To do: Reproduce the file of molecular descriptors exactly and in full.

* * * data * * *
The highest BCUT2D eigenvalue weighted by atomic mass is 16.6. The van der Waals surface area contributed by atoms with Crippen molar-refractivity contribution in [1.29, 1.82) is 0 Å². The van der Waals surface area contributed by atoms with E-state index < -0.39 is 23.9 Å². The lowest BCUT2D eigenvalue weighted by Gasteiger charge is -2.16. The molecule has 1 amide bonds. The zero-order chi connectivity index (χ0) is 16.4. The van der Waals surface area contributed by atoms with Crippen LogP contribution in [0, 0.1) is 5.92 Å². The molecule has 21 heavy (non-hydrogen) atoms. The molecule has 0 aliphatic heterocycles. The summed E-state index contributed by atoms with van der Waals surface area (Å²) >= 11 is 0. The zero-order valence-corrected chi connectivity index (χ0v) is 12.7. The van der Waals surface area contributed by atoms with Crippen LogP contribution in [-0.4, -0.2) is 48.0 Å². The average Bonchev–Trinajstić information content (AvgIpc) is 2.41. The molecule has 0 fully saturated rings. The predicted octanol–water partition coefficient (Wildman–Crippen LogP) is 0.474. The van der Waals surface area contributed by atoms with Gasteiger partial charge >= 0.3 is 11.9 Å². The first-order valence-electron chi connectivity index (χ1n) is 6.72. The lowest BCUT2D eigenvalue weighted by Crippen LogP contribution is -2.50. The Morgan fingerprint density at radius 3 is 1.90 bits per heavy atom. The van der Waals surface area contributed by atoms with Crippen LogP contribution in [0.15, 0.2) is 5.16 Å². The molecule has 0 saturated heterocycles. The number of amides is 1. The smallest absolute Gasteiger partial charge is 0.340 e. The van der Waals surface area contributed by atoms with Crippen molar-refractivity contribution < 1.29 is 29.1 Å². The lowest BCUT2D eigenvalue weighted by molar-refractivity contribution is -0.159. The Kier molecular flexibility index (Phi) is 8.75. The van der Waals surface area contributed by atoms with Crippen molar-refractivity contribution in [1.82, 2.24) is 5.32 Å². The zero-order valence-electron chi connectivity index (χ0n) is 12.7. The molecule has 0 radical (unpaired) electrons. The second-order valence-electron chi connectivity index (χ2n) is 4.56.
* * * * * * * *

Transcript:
The highest BCUT2D eigenvalue weighted by atomic mass is 16.6. The van der Waals surface area contributed by atoms with Crippen molar-refractivity contribution in [1.29, 1.82) is 0 Å². The van der Waals surface area contributed by atoms with E-state index < -0.39 is 23.9 Å². The lowest BCUT2D eigenvalue weighted by Gasteiger charge is -2.16. The molecule has 1 amide bonds. The zero-order chi connectivity index (χ0) is 16.4. The van der Waals surface area contributed by atoms with Crippen LogP contribution in [0, 0.1) is 5.92 Å². The molecule has 21 heavy (non-hydrogen) atoms. The molecule has 0 aliphatic heterocycles. The summed E-state index contributed by atoms with van der Waals surface area (Å²) >= 11 is 0. The zero-order valence-corrected chi connectivity index (χ0v) is 12.7. The van der Waals surface area contributed by atoms with Crippen LogP contribution in [-0.4, -0.2) is 48.0 Å². The average Bonchev–Trinajstić information content (AvgIpc) is 2.41. The molecule has 0 fully saturated rings. The predicted octanol–water partition coefficient (Wildman–Crippen LogP) is 0.474. The van der Waals surface area contributed by atoms with Gasteiger partial charge >= 0.3 is 11.9 Å². The first-order valence-electron chi connectivity index (χ1n) is 6.72. The lowest BCUT2D eigenvalue weighted by Crippen LogP contribution is -2.50. The Morgan fingerprint density at radius 3 is 1.90 bits per heavy atom. The van der Waals surface area contributed by atoms with Crippen LogP contribution in [0.15, 0.2) is 5.16 Å². The molecule has 0 saturated heterocycles. The number of amides is 1. The smallest absolute Gasteiger partial charge is 0.340 e. The van der Waals surface area contributed by atoms with Crippen molar-refractivity contribution < 1.29 is 29.1 Å². The lowest BCUT2D eigenvalue weighted by molar-refractivity contribution is -0.159. The Kier molecular flexibility index (Phi) is 8.75. The van der Waals surface area contributed by atoms with Crippen molar-refractivity contribution in [1.82, 2.24) is 5.32 Å². The zero-order valence-electron chi connectivity index (χ0n) is 12.7. The molecule has 0 radical (unpaired) electrons. The second-order valence-electron chi connectivity index (χ2n) is 4.56.